Ex-RBNZ staffers appeal over top-up on pension
Ex-RBNZ executives take fight for top-up on ‘gold-plated’ pension to Appeal Court
By Paul McBeth
Oct. 31 (BusinessDesk) - A group of former Reserve Bank senior managers, including ex-assistant governor David Archer, renewed their fight for the bank to top-up their pension after being knocked back in the Employment Court last year.
In the Court of Appeal in Wellington, Justices Rhys Harrison, Douglas White and Forrest Miller today heard arguments over an application that would force the Reserve Bank to review the percentage of employees’ total remuneration in setting superannuation and retirement gratuities.
The dispute arose out of changing employment practices in the late 1980s and early 1990s when firms started placing a dollar value on the various perks offered to workers and taking them into account when setting remuneration.
At the time, the central bank set its pension contributions at 70 percent of an employee’s total remuneration package, which was later reviewed to 73 percent.
Ex-RBNZ senior staffers Bruce White, Peter Katz, Peter Ledingham and Archer, and current employee Ian Harrison claimed the level should probably have been about 87 or 88 percent.
The crux of their argument was whether the Reserve Bank failed in an obligation to regularly review what it deemed as an appropriate level of contribution into the pension scheme, and in doing so, acted in bad faith, Ian Millard QC told the court.
“When the employees accepted the 70 percent, they were doing so because the bank said it was going to be reviewed,” Millard said.
Millard detailed the negotiations between senior staff and the bank when switching to a total remuneration package, saying the bank took on an obligation to regularly review the pension provision.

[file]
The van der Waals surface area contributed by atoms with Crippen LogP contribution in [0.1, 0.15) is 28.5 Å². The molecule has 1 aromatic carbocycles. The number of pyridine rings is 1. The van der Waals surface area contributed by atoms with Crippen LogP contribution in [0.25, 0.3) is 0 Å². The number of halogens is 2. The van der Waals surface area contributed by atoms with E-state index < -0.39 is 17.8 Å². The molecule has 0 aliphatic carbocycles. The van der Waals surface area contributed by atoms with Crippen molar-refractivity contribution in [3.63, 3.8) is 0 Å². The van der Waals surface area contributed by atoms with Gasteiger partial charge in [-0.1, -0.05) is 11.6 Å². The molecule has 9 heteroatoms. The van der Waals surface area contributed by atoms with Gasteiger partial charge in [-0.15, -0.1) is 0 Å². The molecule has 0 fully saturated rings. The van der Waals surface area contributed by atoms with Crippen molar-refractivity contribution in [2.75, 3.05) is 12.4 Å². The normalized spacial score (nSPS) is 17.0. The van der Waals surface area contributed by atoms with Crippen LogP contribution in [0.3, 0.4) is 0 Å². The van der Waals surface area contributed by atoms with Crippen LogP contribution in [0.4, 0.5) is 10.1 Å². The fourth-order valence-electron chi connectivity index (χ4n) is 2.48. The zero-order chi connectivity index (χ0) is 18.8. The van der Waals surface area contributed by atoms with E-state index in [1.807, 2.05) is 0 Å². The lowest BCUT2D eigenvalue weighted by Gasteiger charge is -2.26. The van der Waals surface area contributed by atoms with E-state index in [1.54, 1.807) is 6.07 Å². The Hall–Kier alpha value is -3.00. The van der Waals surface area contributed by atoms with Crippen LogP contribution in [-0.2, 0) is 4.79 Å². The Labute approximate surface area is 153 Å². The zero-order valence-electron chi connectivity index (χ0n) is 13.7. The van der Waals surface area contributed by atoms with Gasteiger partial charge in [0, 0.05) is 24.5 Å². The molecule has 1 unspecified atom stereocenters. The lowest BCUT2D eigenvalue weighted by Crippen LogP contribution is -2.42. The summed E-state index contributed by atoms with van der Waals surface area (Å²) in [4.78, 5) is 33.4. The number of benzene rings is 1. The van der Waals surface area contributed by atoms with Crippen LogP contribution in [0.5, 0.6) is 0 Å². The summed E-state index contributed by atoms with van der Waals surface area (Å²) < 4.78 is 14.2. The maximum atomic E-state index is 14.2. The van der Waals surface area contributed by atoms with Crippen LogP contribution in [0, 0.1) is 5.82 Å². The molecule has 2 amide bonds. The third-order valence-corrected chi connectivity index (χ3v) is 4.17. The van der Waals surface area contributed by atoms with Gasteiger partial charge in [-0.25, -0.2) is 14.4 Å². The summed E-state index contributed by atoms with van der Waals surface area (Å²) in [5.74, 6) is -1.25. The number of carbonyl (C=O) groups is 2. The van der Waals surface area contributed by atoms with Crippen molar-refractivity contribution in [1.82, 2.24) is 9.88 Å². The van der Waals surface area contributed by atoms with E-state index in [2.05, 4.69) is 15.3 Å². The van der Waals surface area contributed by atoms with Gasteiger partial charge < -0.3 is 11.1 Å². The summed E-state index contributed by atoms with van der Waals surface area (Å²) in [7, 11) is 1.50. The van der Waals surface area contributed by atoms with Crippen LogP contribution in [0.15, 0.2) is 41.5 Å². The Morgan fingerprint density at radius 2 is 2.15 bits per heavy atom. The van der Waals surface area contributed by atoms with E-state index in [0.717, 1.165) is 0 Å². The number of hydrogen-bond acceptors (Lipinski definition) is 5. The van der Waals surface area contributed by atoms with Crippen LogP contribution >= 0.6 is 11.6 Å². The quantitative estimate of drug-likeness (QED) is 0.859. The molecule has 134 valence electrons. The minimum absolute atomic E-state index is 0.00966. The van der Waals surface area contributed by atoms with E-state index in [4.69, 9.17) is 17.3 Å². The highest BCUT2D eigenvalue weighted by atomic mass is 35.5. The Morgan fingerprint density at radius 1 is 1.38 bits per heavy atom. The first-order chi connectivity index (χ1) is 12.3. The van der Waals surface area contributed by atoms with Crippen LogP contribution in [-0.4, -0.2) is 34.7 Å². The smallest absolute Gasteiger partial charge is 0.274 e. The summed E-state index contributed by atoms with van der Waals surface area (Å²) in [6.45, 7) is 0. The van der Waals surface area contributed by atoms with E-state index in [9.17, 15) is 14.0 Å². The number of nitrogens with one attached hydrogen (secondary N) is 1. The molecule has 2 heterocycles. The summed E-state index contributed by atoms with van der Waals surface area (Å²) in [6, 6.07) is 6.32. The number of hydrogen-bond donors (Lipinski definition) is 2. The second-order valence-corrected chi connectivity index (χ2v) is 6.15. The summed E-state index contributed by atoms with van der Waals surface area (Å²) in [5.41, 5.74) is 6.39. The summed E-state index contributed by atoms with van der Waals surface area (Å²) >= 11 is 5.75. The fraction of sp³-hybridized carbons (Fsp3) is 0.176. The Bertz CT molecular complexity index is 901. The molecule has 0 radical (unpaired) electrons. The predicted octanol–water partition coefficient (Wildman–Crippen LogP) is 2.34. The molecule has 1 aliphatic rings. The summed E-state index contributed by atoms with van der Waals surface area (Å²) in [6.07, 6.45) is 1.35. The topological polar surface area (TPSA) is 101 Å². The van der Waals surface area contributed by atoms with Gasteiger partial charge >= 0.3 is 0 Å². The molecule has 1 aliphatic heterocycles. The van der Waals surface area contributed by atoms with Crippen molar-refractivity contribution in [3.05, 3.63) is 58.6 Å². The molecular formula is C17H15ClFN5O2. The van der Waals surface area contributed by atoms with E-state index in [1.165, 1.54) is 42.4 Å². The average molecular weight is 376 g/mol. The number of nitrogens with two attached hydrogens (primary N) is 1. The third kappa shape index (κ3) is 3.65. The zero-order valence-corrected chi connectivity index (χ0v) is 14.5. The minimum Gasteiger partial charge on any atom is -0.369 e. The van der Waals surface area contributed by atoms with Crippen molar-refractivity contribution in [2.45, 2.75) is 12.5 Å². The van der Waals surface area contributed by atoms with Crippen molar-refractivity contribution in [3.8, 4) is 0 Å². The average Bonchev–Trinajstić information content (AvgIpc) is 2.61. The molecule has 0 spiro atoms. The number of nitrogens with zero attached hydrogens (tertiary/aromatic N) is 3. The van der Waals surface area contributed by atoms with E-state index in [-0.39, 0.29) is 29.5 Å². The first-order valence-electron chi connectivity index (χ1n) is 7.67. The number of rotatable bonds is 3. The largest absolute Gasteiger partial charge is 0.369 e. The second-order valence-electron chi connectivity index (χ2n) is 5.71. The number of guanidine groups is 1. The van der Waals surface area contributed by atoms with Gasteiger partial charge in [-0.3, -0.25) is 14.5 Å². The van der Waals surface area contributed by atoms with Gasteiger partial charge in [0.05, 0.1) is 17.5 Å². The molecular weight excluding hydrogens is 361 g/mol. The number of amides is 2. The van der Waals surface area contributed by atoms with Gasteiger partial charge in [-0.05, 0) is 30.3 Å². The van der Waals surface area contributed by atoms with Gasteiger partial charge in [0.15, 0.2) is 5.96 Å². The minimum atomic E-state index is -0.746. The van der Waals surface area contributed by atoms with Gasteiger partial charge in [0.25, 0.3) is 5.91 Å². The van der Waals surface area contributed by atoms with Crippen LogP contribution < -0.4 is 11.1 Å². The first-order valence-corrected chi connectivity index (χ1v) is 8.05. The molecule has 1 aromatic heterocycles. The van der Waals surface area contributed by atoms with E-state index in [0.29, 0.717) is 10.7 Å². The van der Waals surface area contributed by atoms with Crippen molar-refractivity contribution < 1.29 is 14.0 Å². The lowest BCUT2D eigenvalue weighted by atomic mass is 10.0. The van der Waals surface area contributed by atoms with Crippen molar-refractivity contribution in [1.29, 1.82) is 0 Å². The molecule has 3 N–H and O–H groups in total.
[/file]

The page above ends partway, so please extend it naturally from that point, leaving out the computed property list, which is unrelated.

Justice Harrison said that process showed a “careful negotiation of the final figure” in what was an evolving world in terms of employment contracts.
“You’re asking us to say that they’re not bound by that,” Justice Harrison said.
The judges tested Millard’s argument, questioning him on whether his clients’ subsequent contracts with the bank meant they implicitly gave their approval to the status quo and on where the bank failed in its obligation to hold regular reviews of the scheme.
Alan Galbraith QC, counsel for the Reserve Bank, told the court the bank was following the market trend away from perks in the late 1980s, which he said “erred on the generous side.”
Galbraith agreed with Justice Miller’s proposition that even if the court ordered an increase in the pension contributions, there would be a “quid pro quo” clawback on the cash portion which made up the balance of the total remuneration package.
All of the men held senior roles at the RBNZ, with White and Harrison as special advisers, Katz as Austraclear business manager, Ledingham head of financial system oversight and Archer an assistant governor and head of economics.
They were all members of the bank’s staff superannuation and provident fund, which was set up in the 1930s and, until 1994, saw employees pay 6 percent of the salary into the scheme with the RBNZ topping it up by an amount equal to 12 percent of their pay.
After 1994, the bank was only liable to make contributions to the fund as considered necessary by an actuary, and to provide benefits payable to members.
The fund was closed to new members in December 2000, and Galbraith said there were about 10 or 11 people drawing on it.
The pension paid $2.65 million in the 12 months ended March 31, according to its latest financial statements, and had about $40.9 million in liabilities for promised benefits at the end of the balance date. Katz was listed as a trustee of the fund as at March 31.
The judges reserved their decision.